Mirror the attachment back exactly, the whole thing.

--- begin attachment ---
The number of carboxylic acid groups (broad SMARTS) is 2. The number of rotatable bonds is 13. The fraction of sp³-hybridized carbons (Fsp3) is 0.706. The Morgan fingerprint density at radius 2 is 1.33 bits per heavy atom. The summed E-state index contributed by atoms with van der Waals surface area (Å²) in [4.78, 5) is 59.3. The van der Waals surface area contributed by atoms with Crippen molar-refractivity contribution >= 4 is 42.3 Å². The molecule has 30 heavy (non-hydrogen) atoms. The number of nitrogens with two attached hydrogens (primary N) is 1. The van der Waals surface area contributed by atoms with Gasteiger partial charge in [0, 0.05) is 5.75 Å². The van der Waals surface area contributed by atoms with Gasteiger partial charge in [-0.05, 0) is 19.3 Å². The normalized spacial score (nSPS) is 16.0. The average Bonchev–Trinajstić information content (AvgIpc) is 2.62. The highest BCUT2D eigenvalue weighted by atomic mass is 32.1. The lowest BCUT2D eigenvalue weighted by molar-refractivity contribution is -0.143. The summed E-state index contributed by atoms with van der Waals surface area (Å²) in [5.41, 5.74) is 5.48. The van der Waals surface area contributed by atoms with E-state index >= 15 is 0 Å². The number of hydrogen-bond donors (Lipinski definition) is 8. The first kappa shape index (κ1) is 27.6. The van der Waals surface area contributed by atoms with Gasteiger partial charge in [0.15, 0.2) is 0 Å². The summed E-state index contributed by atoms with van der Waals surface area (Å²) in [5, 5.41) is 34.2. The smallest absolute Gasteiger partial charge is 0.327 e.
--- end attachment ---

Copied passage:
The number of carboxylic acid groups (broad SMARTS) is 2. The number of rotatable bonds is 13. The fraction of sp³-hybridized carbons (Fsp3) is 0.706. The Morgan fingerprint density at radius 2 is 1.33 bits per heavy atom. The summed E-state index contributed by atoms with van der Waals surface area (Å²) in [4.78, 5) is 59.3. The van der Waals surface area contributed by atoms with Crippen molar-refractivity contribution >= 4 is 42.3 Å². The molecule has 30 heavy (non-hydrogen) atoms. The number of nitrogens with two attached hydrogens (primary N) is 1. The van der Waals surface area contributed by atoms with Gasteiger partial charge in [0, 0.05) is 5.75 Å². The van der Waals surface area contributed by atoms with Gasteiger partial charge in [-0.05, 0) is 19.3 Å². The normalized spacial score (nSPS) is 16.0. The average Bonchev–Trinajstić information content (AvgIpc) is 2.62. The highest BCUT2D eigenvalue weighted by atomic mass is 32.1. The lowest BCUT2D eigenvalue weighted by molar-refractivity contribution is -0.143. The summed E-state index contributed by atoms with van der Waals surface area (Å²) in [5.41, 5.74) is 5.48. The van der Waals surface area contributed by atoms with E-state index >= 15 is 0 Å². The number of hydrogen-bond donors (Lipinski definition) is 8. The first kappa shape index (κ1) is 27.6. The van der Waals surface area contributed by atoms with Gasteiger partial charge in [0.15, 0.2) is 0 Å². The summed E-state index contributed by atoms with van der Waals surface area (Å²) in [5, 5.41) is 34.2. The smallest absolute Gasteiger partial charge is 0.327 e.